May 5, 2016

Tennessee Department of Health: Raw Milk Can Be Hazardous

As several states around the country try to pass legislation to make the sales of raw, or unpasteurized, milk legal, and the CDC announces a study about a serious Listeria monocytogenes outbreak at the Ropelato Dairy Farm in Utah in 2014 linked to raw milk, the Tennessee Department of Health is weighing in on the topic. They released a statement that "raw milk can be hazardous to your health." The opening paragraph states, "Milk, whether it comes from seemingly healthy cows, goats, or any other animal, can cause serious health problems, including death, if it has not been pasteurized to kill harmful bacteria." Dr. John Dreyzehner, Tennessee Department of Health Commissioner, says that those who think raw milk has health benefits compared to pasteurized milk should understand the … [Read more...]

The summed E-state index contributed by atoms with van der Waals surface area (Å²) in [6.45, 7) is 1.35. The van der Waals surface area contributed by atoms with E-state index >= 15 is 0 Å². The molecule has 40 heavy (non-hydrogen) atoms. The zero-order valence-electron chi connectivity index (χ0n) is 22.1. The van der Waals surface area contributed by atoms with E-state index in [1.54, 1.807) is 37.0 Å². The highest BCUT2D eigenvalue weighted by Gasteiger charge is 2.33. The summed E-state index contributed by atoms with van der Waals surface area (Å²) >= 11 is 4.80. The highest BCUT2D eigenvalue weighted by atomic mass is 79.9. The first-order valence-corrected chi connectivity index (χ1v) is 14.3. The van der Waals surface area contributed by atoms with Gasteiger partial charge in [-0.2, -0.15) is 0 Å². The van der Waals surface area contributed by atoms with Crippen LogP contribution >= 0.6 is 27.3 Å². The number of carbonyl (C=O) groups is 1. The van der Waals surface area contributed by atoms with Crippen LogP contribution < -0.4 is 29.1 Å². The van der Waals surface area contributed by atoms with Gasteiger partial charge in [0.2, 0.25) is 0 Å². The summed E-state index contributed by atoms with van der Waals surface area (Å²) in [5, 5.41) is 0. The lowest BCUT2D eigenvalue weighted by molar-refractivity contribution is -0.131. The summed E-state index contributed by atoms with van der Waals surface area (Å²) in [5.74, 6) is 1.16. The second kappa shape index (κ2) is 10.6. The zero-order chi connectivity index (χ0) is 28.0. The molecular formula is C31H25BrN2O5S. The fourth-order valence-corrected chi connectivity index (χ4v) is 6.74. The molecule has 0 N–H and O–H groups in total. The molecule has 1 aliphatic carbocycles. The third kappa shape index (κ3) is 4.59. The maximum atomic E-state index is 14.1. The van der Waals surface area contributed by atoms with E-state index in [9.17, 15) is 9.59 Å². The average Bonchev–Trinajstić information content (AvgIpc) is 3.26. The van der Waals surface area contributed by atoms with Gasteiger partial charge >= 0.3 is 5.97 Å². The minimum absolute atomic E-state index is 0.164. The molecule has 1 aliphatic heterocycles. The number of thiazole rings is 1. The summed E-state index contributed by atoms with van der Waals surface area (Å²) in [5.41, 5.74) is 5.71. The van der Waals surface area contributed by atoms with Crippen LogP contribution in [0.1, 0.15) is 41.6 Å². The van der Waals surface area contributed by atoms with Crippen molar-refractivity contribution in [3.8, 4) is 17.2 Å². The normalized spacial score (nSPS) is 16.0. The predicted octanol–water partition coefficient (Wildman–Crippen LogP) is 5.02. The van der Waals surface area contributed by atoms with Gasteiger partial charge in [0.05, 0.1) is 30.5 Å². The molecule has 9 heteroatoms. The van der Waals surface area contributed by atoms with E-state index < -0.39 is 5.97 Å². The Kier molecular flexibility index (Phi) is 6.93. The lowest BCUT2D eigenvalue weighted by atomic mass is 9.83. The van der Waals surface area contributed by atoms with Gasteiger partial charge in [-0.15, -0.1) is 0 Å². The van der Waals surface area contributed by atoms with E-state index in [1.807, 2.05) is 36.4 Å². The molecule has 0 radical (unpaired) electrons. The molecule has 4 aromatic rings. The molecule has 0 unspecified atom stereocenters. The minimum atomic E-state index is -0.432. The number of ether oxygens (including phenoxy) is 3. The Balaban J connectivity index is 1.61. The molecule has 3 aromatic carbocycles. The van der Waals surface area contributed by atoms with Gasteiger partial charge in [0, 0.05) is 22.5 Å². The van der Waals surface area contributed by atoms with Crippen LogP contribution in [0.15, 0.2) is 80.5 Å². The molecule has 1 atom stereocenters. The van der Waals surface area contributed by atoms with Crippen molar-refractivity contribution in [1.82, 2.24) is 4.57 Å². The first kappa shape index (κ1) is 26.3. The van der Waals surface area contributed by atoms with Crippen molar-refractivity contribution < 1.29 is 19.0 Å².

OSHA Fines Pilgrim’s Pride $122K for Ammonia Release

The Occupational Safety and Health Administration has fined Pilgrim's Pride Corporation, the nation's largest chicken producer, for failur to use proper safety procedures that resulted in the release of 79 pounds of anhydrous ammonia. The release of the chemical on Sept. 28, 2015 endangered workers at the plant because it can burn skin and cause death if inhaled. "Anhydrous ammonia can have devastating and lethal effects," said Jack Rector, OSHA's area director in Fort Worth. "Had Pilgrim's had the right processes in place, this ammonia release may have been prevented. We will continue to monitor the company's progress as they make much-needed improvements to equipment, procedures and training to keep their workers safe." OSHA issued the citation after investigators inspected the … [Read more...]

Often Linked to Salmonella Illnesses, Turtles Are Not Good Pets